For a lifetime of significant contributions to aviation, for his pioneering work in developing commercial air travel in India and Asia, and for his leadership in establishing Air India as a major international link between Asia and the rest of the world.
J. R. D. TATA
In 1930, Mr. Tata flew solo from India to England as a competitor for the Aga Khan Prize, after having learned to fly only one year previously. On Oct. 15, 1982, to commemorate the 50th anniversary of Air India and Indian commercial aviation, Mr. Tata, then 78 years old, re-enacted his solo inaugural flight of 1932 in a 50-year-old De Havilland Leopard Moth. This is typical of the activities of this man during his entire life; even in 1988, it was difficult to allocate time from his busy schedule to present Mr. Tata with this award.
Born in Paris in 1904 and educated in Paris and Bombay, Mr. Tata, head of India’s largest and most diversified industrial complex, is widely recognized as the founder of India’s commercial aviation.
In 1932, he founded India’s first national air carrier, Tata Airlines, later named Air India Limited; Tata was personally piloting the Karachi-Bombay sector of its service. By 1953, after several expansions and changes, the airlines were nationalized and Mr. Tata was named Chairman of Air-India, the position he continued to hold until 1978 (a period of 46 years of service in the airline business).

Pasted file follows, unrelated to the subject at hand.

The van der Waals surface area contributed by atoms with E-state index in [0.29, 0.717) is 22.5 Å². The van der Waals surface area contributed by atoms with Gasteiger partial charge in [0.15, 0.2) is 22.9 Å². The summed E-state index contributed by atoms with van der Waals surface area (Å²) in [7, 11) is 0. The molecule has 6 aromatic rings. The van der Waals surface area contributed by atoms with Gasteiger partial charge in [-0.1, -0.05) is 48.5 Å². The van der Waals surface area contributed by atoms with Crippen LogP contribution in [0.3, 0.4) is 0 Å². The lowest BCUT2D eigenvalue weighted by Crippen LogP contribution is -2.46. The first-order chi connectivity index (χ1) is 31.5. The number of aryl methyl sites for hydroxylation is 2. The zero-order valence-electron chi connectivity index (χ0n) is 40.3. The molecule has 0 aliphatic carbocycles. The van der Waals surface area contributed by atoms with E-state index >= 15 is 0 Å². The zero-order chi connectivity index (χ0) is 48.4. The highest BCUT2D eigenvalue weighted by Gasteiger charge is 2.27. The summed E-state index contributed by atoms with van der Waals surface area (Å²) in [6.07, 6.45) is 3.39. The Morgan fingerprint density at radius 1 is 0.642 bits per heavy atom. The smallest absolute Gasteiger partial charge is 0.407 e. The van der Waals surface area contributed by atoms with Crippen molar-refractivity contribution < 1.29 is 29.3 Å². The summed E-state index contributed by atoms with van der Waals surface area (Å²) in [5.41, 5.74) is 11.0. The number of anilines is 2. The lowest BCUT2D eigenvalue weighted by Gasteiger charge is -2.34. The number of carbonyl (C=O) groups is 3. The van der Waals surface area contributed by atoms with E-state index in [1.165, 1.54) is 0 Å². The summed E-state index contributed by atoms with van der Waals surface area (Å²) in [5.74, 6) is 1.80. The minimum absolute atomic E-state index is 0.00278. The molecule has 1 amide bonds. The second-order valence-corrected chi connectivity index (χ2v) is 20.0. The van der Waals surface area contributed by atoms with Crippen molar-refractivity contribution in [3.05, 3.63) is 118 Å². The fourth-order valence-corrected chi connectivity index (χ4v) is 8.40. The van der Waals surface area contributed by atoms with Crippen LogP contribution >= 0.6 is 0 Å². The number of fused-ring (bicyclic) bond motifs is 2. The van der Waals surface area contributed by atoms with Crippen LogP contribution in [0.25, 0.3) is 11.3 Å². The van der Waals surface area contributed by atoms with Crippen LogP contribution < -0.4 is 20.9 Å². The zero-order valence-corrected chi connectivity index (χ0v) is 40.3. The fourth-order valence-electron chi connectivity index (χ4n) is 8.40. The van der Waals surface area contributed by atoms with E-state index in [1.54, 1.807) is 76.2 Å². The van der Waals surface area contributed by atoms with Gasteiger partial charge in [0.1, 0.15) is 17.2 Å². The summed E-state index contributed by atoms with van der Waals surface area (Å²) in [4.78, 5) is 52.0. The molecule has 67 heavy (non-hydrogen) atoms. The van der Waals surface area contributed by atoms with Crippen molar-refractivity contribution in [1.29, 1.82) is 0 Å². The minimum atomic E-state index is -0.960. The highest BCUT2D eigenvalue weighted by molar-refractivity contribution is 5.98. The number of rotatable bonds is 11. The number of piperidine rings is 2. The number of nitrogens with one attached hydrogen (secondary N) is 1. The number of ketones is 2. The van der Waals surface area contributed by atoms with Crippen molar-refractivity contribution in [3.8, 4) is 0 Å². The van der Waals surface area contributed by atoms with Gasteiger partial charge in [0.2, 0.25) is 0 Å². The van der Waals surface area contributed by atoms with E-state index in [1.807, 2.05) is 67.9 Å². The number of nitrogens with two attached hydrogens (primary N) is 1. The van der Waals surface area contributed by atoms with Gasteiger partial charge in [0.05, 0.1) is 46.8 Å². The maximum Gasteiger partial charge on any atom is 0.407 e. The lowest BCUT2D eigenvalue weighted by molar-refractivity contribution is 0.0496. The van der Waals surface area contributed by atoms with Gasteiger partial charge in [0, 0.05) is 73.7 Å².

In recognition of his pioneering services to civil aviation, Mr. Tata was made an Honorary Air Vice-Marshal in the Indian Air Force, and was the recipient of the Jannus Award in 1979, the Gold Air Medal of the Federation Aeronautique, and honorary doctorates from several universities.
He was conferred India's highest civilian award in 1992 for his service to industry and nation building. In the same year, he was also bestowed with the United Nations Population Award for his crusading endeavors towards initiating and successfully implementing the family planning movement in India, much before it became an official government policy.
He died in Geneva, Switzerland in 1993 at the age of 89.